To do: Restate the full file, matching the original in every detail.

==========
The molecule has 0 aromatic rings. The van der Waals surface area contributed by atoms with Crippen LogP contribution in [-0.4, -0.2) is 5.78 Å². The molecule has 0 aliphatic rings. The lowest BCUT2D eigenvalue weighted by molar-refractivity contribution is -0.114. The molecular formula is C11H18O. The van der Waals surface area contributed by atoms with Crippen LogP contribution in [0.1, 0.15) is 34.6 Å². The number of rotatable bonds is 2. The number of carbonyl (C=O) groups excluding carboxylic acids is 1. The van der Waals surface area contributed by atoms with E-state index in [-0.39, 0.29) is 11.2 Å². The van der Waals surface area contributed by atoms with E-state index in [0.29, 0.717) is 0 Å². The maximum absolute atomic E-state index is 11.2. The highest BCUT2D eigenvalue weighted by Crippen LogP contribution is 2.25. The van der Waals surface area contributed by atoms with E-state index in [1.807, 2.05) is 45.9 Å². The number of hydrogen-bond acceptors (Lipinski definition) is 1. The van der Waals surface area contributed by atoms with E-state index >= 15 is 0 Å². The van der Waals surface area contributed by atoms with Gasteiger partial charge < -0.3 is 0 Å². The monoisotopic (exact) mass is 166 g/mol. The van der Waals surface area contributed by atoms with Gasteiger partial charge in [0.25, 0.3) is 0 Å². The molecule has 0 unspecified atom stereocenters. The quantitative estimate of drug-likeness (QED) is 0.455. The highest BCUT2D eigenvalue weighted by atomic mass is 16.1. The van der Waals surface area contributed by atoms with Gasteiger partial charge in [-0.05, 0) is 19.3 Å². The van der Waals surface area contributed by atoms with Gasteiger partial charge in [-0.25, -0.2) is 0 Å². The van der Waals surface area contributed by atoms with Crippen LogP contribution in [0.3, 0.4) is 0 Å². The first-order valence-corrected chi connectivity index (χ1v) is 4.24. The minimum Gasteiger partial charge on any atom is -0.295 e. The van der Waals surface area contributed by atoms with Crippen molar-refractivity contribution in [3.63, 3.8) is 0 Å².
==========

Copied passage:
The molecule has 0 aromatic rings. The van der Waals surface area contributed by atoms with Crippen LogP contribution in [-0.4, -0.2) is 5.78 Å². The molecule has 0 aliphatic rings. The lowest BCUT2D eigenvalue weighted by molar-refractivity contribution is -0.114. The molecular formula is C11H18O. The van der Waals surface area contributed by atoms with Crippen LogP contribution in [0.1, 0.15) is 34.6 Å². The number of rotatable bonds is 2. The number of carbonyl (C=O) groups excluding carboxylic acids is 1. The van der Waals surface area contributed by atoms with E-state index in [-0.39, 0.29) is 11.2 Å². The van der Waals surface area contributed by atoms with E-state index in [0.29, 0.717) is 0 Å². The maximum absolute atomic E-state index is 11.2. The highest BCUT2D eigenvalue weighted by Crippen LogP contribution is 2.25. The van der Waals surface area contributed by atoms with E-state index in [1.807, 2.05) is 45.9 Å². The number of hydrogen-bond acceptors (Lipinski definition) is 1. The van der Waals surface area contributed by atoms with E-state index >= 15 is 0 Å². The van der Waals surface area contributed by atoms with Gasteiger partial charge < -0.3 is 0 Å². The monoisotopic (exact) mass is 166 g/mol. The van der Waals surface area contributed by atoms with Gasteiger partial charge in [0.25, 0.3) is 0 Å². The molecule has 0 unspecified atom stereocenters. The quantitative estimate of drug-likeness (QED) is 0.455. The highest BCUT2D eigenvalue weighted by atomic mass is 16.1. The van der Waals surface area contributed by atoms with Gasteiger partial charge in [-0.05, 0) is 19.3 Å². The van der Waals surface area contributed by atoms with Gasteiger partial charge in [-0.25, -0.2) is 0 Å². The van der Waals surface area contributed by atoms with Crippen LogP contribution in [0.3, 0.4) is 0 Å². The first-order valence-corrected chi connectivity index (χ1v) is 4.24. The minimum Gasteiger partial charge on any atom is -0.295 e. The van der Waals surface area contributed by atoms with Crippen molar-refractivity contribution in [3.63, 3.8) is 0 Å².